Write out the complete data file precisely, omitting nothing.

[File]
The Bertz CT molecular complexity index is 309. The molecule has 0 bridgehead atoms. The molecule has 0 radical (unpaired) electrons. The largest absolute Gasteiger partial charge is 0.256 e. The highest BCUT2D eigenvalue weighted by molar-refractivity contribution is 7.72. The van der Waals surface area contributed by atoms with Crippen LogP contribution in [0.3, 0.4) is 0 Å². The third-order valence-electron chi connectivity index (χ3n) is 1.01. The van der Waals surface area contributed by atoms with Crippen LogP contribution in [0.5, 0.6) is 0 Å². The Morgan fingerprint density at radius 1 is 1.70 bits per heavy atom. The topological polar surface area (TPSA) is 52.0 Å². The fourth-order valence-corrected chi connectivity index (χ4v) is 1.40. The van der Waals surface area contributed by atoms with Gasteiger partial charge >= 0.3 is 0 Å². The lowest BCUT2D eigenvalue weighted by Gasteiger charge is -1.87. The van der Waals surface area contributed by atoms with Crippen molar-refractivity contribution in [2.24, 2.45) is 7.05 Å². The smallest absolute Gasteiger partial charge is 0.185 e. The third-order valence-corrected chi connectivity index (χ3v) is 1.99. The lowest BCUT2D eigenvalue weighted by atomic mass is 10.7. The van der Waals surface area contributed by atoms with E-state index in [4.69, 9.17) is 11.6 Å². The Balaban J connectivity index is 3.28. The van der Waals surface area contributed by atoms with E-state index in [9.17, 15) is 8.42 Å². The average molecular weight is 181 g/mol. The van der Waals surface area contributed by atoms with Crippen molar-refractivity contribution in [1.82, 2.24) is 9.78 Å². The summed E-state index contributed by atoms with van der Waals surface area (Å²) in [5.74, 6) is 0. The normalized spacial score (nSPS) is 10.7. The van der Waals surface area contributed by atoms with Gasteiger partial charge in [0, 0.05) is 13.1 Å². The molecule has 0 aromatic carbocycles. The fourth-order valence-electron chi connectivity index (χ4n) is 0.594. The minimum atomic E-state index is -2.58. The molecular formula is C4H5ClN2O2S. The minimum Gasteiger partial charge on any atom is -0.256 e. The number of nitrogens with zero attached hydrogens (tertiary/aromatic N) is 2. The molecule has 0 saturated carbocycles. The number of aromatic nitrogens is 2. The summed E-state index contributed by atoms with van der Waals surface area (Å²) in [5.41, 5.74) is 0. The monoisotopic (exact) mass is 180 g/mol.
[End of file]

The Bertz CT molecular complexity index is 309. The molecule has 0 bridgehead atoms. The molecule has 0 radical (unpaired) electrons. The largest absolute Gasteiger partial charge is 0.256 e. The highest BCUT2D eigenvalue weighted by molar-refractivity contribution is 7.72. The van der Waals surface area contributed by atoms with Crippen LogP contribution in [0.3, 0.4) is 0 Å². The third-order valence-electron chi connectivity index (χ3n) is 1.01. The van der Waals surface area contributed by atoms with Crippen LogP contribution in [0.5, 0.6) is 0 Å². The Morgan fingerprint density at radius 1 is 1.70 bits per heavy atom. The topological polar surface area (TPSA) is 52.0 Å². The fourth-order valence-corrected chi connectivity index (χ4v) is 1.40. The van der Waals surface area contributed by atoms with Gasteiger partial charge >= 0.3 is 0 Å². The lowest BCUT2D eigenvalue weighted by Gasteiger charge is -1.87. The van der Waals surface area contributed by atoms with Crippen molar-refractivity contribution in [2.24, 2.45) is 7.05 Å². The smallest absolute Gasteiger partial charge is 0.185 e. The third-order valence-corrected chi connectivity index (χ3v) is 1.99. The lowest BCUT2D eigenvalue weighted by atomic mass is 10.7. The van der Waals surface area contributed by atoms with E-state index in [4.69, 9.17) is 11.6 Å². The Balaban J connectivity index is 3.28. The van der Waals surface area contributed by atoms with E-state index in [9.17, 15) is 8.42 Å². The average molecular weight is 181 g/mol. The van der Waals surface area contributed by atoms with Crippen molar-refractivity contribution in [1.82, 2.24) is 9.78 Å². The summed E-state index contributed by atoms with van der Waals surface area (Å²) in [5.74, 6) is 0. The normalized spacial score (nSPS) is 10.7. The van der Waals surface area contributed by atoms with Gasteiger partial charge in [0, 0.05) is 13.1 Å². The molecule has 0 aromatic carbocycles. The fourth-order valence-electron chi connectivity index (χ4n) is 0.594. The minimum atomic E-state index is -2.58. The molecular formula is C4H5ClN2O2S. The minimum Gasteiger partial charge on any atom is -0.256 e. The number of nitrogens with zero attached hydrogens (tertiary/aromatic N) is 2. The molecule has 0 saturated carbocycles. The number of aromatic nitrogens is 2. The summed E-state index contributed by atoms with van der Waals surface area (Å²) in [5.41, 5.74) is 0. The monoisotopic (exact) mass is 180 g/mol.